The government uses oral statements to announce significant policy developments, provide updates, and respond to events. These may still take place under the temporary arrangements for hybrid proceedings.
Often the government do not announce that they are going to make an oral statement until the day itself. However, under the temporary arrangements for hybrid proceedings, the government are required to give the same amount of notice as MPs seeking to ask an urgent question.
Ministerial statements are part of hybrid scrutiny proceedings. The temporary arrangements state that the first two hours of each sitting are for scrutiny proceedings. Oral questions and urgent questions are also part of scrutiny proceedings and the Speaker shall decide in which order they are taken.
The deadlines relating to oral statements, including the government giving advance notice are:
||Government gives notice of an oral statement
||Speaker announces oral statement, of there are any
||MP submits request to speak|
||5pm on Thursday
||6pm on Thursday
||12pm on Friday|
||1pm on Monday
||2pm on Monday
||5pm on Monday|
||1pm on Tuesday
||2pm on Tuesday
||5pm on Tuesday|
Notice to speak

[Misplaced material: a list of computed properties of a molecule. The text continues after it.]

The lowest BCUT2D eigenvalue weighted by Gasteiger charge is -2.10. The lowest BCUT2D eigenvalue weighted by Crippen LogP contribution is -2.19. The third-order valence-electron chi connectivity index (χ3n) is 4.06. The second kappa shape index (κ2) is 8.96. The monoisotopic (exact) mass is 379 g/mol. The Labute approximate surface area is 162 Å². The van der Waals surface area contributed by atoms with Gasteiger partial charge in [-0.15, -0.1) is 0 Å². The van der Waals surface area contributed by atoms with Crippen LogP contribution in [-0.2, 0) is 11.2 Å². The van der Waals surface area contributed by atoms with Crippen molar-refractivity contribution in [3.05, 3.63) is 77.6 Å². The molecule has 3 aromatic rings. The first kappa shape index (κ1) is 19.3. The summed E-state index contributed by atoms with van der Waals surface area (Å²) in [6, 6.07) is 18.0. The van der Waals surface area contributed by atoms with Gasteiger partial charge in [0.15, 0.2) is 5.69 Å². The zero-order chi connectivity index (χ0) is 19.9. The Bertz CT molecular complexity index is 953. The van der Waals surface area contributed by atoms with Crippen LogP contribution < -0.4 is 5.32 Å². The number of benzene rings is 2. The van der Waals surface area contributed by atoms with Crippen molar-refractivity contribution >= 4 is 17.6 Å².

Under the temporary arrangements for hybrid proceedings, all MPs who wish to speak in a debate on a ministerial statement must do so online in advance using MemberHub.
The Speaker's Office will run a shuffle to produce a random list of up to 100 MPs from which they will organise a call list. Not all MPs who came out in the shuffle will necessarily appear on the call list. MPs will be notified if they are on the call list.
Participating in a statement
Only MPs who are on the call list to speak on the debate on a ministerial statement will be able to participate. MPs taking part from within the Chamber should be present from the beginning of the statement. MPs participating virtually should join the conference call in good time before the statement is due to begin.
All MPs, whether attending physically or remotely, should wait to be called by the Speaker. Those who are physically in the Chamber should rise in their place to make their contribution when they are called. The broadcasting team will unmute the microphones of MPs who are participating remotely when they are called to speak.
If there are technological problems which prevent an MP from participating, they may be called to speak later in the debate.